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Idea Of The "American Dream" In A Raisin In The Sun By Lorraine Hansberry

901 words - 4 pages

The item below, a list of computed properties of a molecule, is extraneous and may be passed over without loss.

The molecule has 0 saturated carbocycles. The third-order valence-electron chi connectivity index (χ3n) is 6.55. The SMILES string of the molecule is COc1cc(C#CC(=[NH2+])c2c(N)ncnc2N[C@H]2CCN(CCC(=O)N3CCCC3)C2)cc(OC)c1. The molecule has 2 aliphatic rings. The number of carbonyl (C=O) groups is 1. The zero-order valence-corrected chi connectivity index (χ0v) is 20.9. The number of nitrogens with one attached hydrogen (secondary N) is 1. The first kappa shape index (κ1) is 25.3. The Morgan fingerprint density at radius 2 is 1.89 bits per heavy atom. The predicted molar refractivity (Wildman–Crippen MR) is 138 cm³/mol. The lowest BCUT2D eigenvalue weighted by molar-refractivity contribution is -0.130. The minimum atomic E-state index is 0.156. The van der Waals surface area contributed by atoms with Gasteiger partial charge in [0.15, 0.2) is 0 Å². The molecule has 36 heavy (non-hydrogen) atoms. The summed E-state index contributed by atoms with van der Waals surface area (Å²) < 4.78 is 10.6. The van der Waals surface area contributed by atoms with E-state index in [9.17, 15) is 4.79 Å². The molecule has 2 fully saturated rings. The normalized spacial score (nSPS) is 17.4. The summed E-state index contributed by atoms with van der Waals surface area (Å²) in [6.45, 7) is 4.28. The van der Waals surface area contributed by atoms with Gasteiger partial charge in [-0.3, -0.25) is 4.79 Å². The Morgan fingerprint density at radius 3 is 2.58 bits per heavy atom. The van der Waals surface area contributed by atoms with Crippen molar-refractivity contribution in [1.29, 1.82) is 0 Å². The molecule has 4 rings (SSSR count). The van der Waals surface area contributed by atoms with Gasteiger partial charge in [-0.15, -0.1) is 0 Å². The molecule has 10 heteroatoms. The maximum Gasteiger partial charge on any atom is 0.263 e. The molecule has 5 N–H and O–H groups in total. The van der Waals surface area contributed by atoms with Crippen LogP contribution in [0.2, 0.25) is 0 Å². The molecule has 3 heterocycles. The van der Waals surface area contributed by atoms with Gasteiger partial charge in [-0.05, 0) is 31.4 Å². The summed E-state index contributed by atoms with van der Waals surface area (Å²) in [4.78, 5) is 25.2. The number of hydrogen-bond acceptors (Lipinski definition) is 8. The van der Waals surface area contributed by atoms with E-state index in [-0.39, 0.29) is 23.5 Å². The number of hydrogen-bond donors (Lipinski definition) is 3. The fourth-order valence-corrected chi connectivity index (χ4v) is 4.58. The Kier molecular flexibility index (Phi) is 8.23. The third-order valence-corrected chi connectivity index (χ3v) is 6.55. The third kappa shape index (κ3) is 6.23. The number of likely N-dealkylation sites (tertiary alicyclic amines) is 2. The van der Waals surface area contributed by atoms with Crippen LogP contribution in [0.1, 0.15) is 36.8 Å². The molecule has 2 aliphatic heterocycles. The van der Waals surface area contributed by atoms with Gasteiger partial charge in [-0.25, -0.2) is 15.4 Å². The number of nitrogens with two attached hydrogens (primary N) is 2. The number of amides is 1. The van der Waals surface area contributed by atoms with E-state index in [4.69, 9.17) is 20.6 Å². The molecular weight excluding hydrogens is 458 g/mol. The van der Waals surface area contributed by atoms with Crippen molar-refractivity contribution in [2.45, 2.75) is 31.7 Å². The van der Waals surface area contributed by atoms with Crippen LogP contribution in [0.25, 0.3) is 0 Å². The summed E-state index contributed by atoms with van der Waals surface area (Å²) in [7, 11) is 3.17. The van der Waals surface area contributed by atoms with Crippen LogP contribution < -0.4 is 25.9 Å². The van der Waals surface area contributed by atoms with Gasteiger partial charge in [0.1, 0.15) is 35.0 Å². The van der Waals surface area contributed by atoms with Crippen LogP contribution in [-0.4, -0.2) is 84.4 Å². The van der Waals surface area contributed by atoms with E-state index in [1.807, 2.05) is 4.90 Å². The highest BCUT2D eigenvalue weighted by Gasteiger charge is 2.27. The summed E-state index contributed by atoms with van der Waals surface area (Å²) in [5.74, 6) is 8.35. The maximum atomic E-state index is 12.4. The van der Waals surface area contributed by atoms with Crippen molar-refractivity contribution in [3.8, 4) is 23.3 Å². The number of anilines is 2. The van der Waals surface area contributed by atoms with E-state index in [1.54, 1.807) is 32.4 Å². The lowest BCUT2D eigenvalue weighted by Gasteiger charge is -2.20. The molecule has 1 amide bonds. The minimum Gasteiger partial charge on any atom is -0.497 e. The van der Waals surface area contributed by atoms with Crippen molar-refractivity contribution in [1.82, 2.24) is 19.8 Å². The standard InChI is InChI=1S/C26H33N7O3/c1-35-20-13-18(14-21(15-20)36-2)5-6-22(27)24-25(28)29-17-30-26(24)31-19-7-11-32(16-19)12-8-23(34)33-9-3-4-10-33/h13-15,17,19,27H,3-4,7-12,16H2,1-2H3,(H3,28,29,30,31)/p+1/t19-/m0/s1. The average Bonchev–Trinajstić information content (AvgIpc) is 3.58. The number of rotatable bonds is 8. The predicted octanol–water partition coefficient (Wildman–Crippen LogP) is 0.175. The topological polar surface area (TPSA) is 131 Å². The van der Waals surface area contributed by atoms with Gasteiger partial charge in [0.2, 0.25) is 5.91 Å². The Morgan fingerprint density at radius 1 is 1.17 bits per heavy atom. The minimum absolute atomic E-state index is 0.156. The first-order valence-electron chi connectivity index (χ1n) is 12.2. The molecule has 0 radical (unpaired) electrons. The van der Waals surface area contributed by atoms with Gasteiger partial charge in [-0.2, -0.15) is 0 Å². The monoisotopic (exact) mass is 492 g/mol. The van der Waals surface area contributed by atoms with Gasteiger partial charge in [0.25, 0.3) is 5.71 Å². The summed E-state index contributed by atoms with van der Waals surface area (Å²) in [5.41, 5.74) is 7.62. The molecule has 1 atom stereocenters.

Since the 1930's, the idea that a family, a home, opportunity, money and security being available to everyone in the US has been the "American Dream." Unfortunately, in reality this dream isn't really available to everyone, not then and not now. The idea of an "American Dream" is examined throughout Lorraine Hansberry's play, A Raisin in the Sun as the theme of the play surrounds itself around Langston Hughes' poem, "Harlem" where Hughes examines if dreams shrivel and dry up like a "Raisin in the Sun." Throughout the play, all the characters express their own dreams for their lives. The idea of the American dream is analyzed to the point that at the end of the play, although this dream isn't available to everyone because of racial, gender and class discrimination, the most important aspect the Youngers find out of it is the uniting of the family.Every character in the book has their own idea of the American dream. Mama and Ruth dream of owning their own house and getting the family out of their current living situation while Beneatha dreams of getting an education, becoming a doctor and not being dependent on a man for anything. Walter, although he wants to support his family, has his dream of buying a liquor store to raise money for his family. He finds more pride in proving himself successful. Walter, although with a capitalistic way of thinking, sticks to his own dream and come off as a frustrated character throughout the play. He takes out his frustration about not having money on Ruth, "You tired, ain't you?...So tired-moaning and groaning all the time, but you wouldn't do anything to help, would you?" (32). At first his frustration is because of the family's financial situation, but it just grows with Ruth's pregnancy. Eventually, he realizes that his dream of the liquor store isn't feasible when he actually has the insurance money and he deals with its loss. He realizes that money was not the only barrier keeping him from his dream. Walter learns that what everyone else is hoping foe, the home, is the ultimate goal he should also be supporting.Beneatha on the other hand, has the American dream of getting an education. During the time period of the play, not only was it unusual for a woman to go to medical school but also it was even more rare of a black woman. Beneatha faces many obstacles on her way to achieving her dream; she constantly faces discrimination because of her race and class and especially because of her gender. Even with hard work and persistence, she would have a lot more difficult time achieving her dream. For example, for white males to be...

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